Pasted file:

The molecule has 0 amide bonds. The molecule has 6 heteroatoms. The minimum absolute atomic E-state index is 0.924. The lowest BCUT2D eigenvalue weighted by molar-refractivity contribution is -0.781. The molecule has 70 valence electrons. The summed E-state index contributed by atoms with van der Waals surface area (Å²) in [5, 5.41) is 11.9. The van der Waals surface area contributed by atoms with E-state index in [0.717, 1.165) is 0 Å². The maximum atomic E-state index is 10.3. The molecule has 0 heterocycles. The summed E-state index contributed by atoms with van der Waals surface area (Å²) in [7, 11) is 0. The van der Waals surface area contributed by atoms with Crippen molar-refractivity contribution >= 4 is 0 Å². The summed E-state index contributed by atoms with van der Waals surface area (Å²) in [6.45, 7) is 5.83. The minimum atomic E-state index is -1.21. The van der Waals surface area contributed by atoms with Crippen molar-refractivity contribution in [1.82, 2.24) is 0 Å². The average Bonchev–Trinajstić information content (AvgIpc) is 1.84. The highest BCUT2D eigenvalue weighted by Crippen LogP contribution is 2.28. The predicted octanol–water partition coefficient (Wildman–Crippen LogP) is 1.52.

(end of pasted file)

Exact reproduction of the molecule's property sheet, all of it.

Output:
The molecule has 0 amide bonds. The molecule has 6 heteroatoms. The minimum absolute atomic E-state index is 0.924. The lowest BCUT2D eigenvalue weighted by molar-refractivity contribution is -0.781. The molecule has 70 valence electrons. The summed E-state index contributed by atoms with van der Waals surface area (Å²) in [5, 5.41) is 11.9. The van der Waals surface area contributed by atoms with E-state index in [0.717, 1.165) is 0 Å². The maximum atomic E-state index is 10.3. The molecule has 0 heterocycles. The summed E-state index contributed by atoms with van der Waals surface area (Å²) in [7, 11) is 0. The van der Waals surface area contributed by atoms with Crippen molar-refractivity contribution >= 4 is 0 Å². The summed E-state index contributed by atoms with van der Waals surface area (Å²) in [6.45, 7) is 5.83. The minimum atomic E-state index is -1.21. The van der Waals surface area contributed by atoms with Crippen molar-refractivity contribution in [1.82, 2.24) is 0 Å². The average Bonchev–Trinajstić information content (AvgIpc) is 1.84. The highest BCUT2D eigenvalue weighted by Crippen LogP contribution is 2.28. The predicted octanol–water partition coefficient (Wildman–Crippen LogP) is 1.52.